Beirut needs parking
Beirut is in dire need of parking spaces, especially in the downtown
area where everyone rushes to find one of the limited spots in
Beirut Souks, BIEL, in front of the Municipality, and the other
parking lots in the vicinity.
Many of the surface parking lots are disappearing as buildings are
being constructed in their place. Once these private plots are
transformed into buildings (which in turn means more cars in the
area), where will people park?
A vision that needs to change
The master plan of Beirut Central District (BCD) envisaged many
underground parking lots below public squares. This strategy is
unlikely, given the wealth of major archeological treasures buried
beneath the ground which must be protected. For instance, the
underground parking project below Riyadh Al Solh square can’t be
built because of valuable archeological findings.
An underground possibility
The BCD master plan proposed the biggest underground parking in
Martyrs’ square. It covers an approximate area of 220 x 65 m2
excluding the vehicles’ accesses. It is supposed to accommodate
between 1,500 to 2,000 cars on different underground levels.
This ambitious parking project was launched and designed in the
1990s but sociopolitical and administrative issues brought it to a
standstill. Mr. Bilal Hamad, president of the Municipality of Beirut
(MOB), re-launched it in 2010 and the MOB is represented by the
Council of Development and Reconstruction (CDR) which is managing
the project. Khatib & Alami (K&A) is working on the design and is
also providing a BOT (Build, Operate and Transmit) and all the
construction tender documents.
The idea and the
This large underground parking will be ideal for individuals
visiting the area from time to time and for companies’ employees.
There will be a green car wash, a commercial area at the access
lobby complete with coffee shops, a newspaper area, service kiosks
and small shops.
It will even feature a pedestrian connection with the future Beirut
Site Museum planned in Al-Tall archeological area. Since the parking
is in a busy area, it must be quick and easy to access for vehicles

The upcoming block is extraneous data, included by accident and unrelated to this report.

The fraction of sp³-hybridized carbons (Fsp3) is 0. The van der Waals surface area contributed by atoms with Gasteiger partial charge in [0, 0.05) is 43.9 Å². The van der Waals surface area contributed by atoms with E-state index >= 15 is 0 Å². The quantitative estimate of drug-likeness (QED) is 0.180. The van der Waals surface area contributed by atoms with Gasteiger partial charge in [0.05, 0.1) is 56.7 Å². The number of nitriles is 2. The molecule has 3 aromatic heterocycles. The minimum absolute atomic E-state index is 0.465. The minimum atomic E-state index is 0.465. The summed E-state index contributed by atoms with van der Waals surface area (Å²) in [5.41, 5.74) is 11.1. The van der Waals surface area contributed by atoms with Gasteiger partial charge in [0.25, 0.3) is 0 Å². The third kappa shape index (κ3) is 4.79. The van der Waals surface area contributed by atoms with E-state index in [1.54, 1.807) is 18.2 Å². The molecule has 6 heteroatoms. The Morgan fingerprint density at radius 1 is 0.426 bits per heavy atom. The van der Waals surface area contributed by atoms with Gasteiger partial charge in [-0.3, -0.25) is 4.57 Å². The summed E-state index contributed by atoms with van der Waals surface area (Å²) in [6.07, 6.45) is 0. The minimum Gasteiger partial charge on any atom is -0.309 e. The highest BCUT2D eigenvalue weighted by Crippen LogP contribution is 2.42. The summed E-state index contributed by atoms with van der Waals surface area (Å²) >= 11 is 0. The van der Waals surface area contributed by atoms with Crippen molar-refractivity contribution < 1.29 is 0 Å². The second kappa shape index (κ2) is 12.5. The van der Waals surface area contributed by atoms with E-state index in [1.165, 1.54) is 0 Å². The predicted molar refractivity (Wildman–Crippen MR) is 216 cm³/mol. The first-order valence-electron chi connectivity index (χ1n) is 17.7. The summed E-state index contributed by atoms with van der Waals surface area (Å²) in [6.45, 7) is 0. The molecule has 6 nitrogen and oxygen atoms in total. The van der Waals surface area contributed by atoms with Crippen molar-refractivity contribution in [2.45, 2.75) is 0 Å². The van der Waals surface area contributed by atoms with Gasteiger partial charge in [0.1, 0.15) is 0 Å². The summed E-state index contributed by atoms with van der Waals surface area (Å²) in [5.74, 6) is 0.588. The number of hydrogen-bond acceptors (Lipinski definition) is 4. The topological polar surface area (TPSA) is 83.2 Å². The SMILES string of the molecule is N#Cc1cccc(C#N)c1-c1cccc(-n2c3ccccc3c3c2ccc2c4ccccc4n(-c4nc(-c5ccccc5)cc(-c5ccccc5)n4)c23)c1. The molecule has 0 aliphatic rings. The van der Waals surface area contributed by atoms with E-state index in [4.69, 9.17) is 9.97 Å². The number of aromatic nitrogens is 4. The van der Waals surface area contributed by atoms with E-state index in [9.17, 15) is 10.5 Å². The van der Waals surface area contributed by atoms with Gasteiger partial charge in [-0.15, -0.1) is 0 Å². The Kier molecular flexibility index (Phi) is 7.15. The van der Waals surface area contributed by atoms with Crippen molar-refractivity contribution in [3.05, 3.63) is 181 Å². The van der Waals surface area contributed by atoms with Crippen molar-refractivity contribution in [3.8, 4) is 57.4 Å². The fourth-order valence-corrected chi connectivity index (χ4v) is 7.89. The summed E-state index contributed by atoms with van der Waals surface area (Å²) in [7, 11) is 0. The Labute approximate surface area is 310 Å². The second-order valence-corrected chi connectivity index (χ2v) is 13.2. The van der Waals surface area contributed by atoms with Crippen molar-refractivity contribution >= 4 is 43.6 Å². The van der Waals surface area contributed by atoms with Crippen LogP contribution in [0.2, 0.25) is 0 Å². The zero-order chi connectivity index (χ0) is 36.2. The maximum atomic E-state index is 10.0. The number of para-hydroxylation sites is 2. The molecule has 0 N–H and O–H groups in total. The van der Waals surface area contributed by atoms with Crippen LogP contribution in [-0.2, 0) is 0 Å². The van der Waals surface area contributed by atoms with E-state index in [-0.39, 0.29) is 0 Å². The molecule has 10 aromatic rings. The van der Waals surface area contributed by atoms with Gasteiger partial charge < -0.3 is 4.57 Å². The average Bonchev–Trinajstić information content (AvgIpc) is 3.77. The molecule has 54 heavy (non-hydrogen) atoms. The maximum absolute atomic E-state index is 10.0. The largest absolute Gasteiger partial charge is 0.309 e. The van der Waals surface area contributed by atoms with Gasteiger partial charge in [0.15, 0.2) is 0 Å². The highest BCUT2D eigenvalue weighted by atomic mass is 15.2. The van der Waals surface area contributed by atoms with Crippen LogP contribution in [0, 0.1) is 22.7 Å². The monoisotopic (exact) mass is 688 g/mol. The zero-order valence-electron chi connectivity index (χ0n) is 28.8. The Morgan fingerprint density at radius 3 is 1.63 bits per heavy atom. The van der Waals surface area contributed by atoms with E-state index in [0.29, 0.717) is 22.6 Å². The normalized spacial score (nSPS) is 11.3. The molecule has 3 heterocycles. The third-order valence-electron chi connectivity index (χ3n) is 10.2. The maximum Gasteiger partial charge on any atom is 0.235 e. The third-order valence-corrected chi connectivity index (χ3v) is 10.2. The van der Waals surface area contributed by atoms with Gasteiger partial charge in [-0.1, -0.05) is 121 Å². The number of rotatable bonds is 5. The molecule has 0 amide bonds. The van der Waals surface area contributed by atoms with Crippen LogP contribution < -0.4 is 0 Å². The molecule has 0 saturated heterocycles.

coming from different directions in addition to pedestrians walking
over from all over the square. It also has to remain easy to access
during exhibitions, festivals, protests and other events taking
place in Martyr’s Square. Another challenge is that the design
should complement the award-winning landscaping Renzo Piano designed
for the Square. In addition to all this, K&A has to come up with
innovative yet practical solutions for the obstacles presented by
the infrastructure and utilities considerations, the archeological
layers behind the surface and the technical constraints.
The project is located in the heart of Beirut center, a bustling
area that is central in the road network. This is why the design
must consider traffic management during the construction period and
not just later on.
More than just a plot
This complex project is not on one plot. It covers different
properties in the area (several plots inside the square and the
streets around them). The properties are owned by the MOB, the P.D
(Public domain) and the DGA (Direction Générale des Antiquités),
meaning there are many entities and individuals involved.
Infrastructure and utilities
The roads around the square, which are part of the project, have all
types of public networks for dry and wet utilities, even the main
storm water channels drained to the sea and a main sewer collector
drained towards Burj Hammoud. A major part of these infrastructure
networks is already installed in a way that allows maximum width and
space for the underground parking. The remaining parts of the
networks must also be carefully designed so the access and exit
ramps will cross few wet utilities (which is very delicate to deal
with since they run by gravity). To get around this challenge, it is
critical that their invert levels are changed and the networks are
rerouted according to the underground parking design.
Building the future while protecting the past
More than two-thirds of the underground area was archeologically
excavated in the 1990s but the remaining non-excavated areas must be
professionally done by an archeologist assigned by the directorate.
Based on what is unearthed, the design might be updated to protect
any major findings.
Landscaping meets new design
Renzo Piano’s office won the international competition for the
landscapes of the Martyrs’ Square and K&A is closely collaborating
with Piano’s team to ensure the design and program complement the
landscapes while taking into consideration all technical
requirements and constraints.